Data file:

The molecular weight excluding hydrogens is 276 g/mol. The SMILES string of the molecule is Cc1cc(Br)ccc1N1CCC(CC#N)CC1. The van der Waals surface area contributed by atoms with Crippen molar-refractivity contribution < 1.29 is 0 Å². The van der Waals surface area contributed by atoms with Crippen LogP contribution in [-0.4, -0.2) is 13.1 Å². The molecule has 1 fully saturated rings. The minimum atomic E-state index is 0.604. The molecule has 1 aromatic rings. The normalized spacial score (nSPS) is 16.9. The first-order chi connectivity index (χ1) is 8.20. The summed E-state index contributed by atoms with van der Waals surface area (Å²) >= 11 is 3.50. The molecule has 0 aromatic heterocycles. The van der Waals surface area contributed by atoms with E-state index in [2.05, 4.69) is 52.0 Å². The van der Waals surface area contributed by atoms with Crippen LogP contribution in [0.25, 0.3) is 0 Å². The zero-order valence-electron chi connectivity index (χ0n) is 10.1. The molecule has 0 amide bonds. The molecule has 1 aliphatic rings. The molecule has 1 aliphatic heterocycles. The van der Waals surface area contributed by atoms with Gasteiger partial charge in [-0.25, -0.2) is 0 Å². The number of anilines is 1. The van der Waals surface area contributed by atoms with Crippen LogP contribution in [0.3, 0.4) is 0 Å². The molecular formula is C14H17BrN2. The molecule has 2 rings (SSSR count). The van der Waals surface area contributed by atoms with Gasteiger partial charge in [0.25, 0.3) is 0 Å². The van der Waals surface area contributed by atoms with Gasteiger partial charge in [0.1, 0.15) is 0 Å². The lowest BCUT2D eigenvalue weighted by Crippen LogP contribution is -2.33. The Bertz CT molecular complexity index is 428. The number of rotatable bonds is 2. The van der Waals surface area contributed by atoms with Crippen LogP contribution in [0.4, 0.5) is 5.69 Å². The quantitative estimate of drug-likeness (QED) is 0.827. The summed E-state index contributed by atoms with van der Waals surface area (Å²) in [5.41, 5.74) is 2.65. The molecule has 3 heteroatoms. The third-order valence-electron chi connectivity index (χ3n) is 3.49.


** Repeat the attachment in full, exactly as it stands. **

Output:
The molecular weight excluding hydrogens is 276 g/mol. The SMILES string of the molecule is Cc1cc(Br)ccc1N1CCC(CC#N)CC1. The van der Waals surface area contributed by atoms with Crippen molar-refractivity contribution < 1.29 is 0 Å². The van der Waals surface area contributed by atoms with Crippen LogP contribution in [-0.4, -0.2) is 13.1 Å². The molecule has 1 fully saturated rings. The minimum atomic E-state index is 0.604. The molecule has 1 aromatic rings. The normalized spacial score (nSPS) is 16.9. The first-order chi connectivity index (χ1) is 8.20. The summed E-state index contributed by atoms with van der Waals surface area (Å²) >= 11 is 3.50. The molecule has 0 aromatic heterocycles. The van der Waals surface area contributed by atoms with E-state index in [2.05, 4.69) is 52.0 Å². The van der Waals surface area contributed by atoms with Crippen LogP contribution in [0.25, 0.3) is 0 Å². The zero-order valence-electron chi connectivity index (χ0n) is 10.1. The molecule has 0 amide bonds. The molecule has 1 aliphatic rings. The molecule has 1 aliphatic heterocycles. The van der Waals surface area contributed by atoms with Gasteiger partial charge in [-0.25, -0.2) is 0 Å². The number of anilines is 1. The van der Waals surface area contributed by atoms with Crippen LogP contribution in [0.3, 0.4) is 0 Å². The molecular formula is C14H17BrN2. The molecule has 2 rings (SSSR count). The van der Waals surface area contributed by atoms with Gasteiger partial charge in [0.25, 0.3) is 0 Å². The van der Waals surface area contributed by atoms with Gasteiger partial charge in [0.1, 0.15) is 0 Å². The lowest BCUT2D eigenvalue weighted by Crippen LogP contribution is -2.33. The Bertz CT molecular complexity index is 428. The number of rotatable bonds is 2. The van der Waals surface area contributed by atoms with Crippen LogP contribution in [0.4, 0.5) is 5.69 Å². The quantitative estimate of drug-likeness (QED) is 0.827. The summed E-state index contributed by atoms with van der Waals surface area (Å²) in [5.41, 5.74) is 2.65. The molecule has 3 heteroatoms. The third-order valence-electron chi connectivity index (χ3n) is 3.49.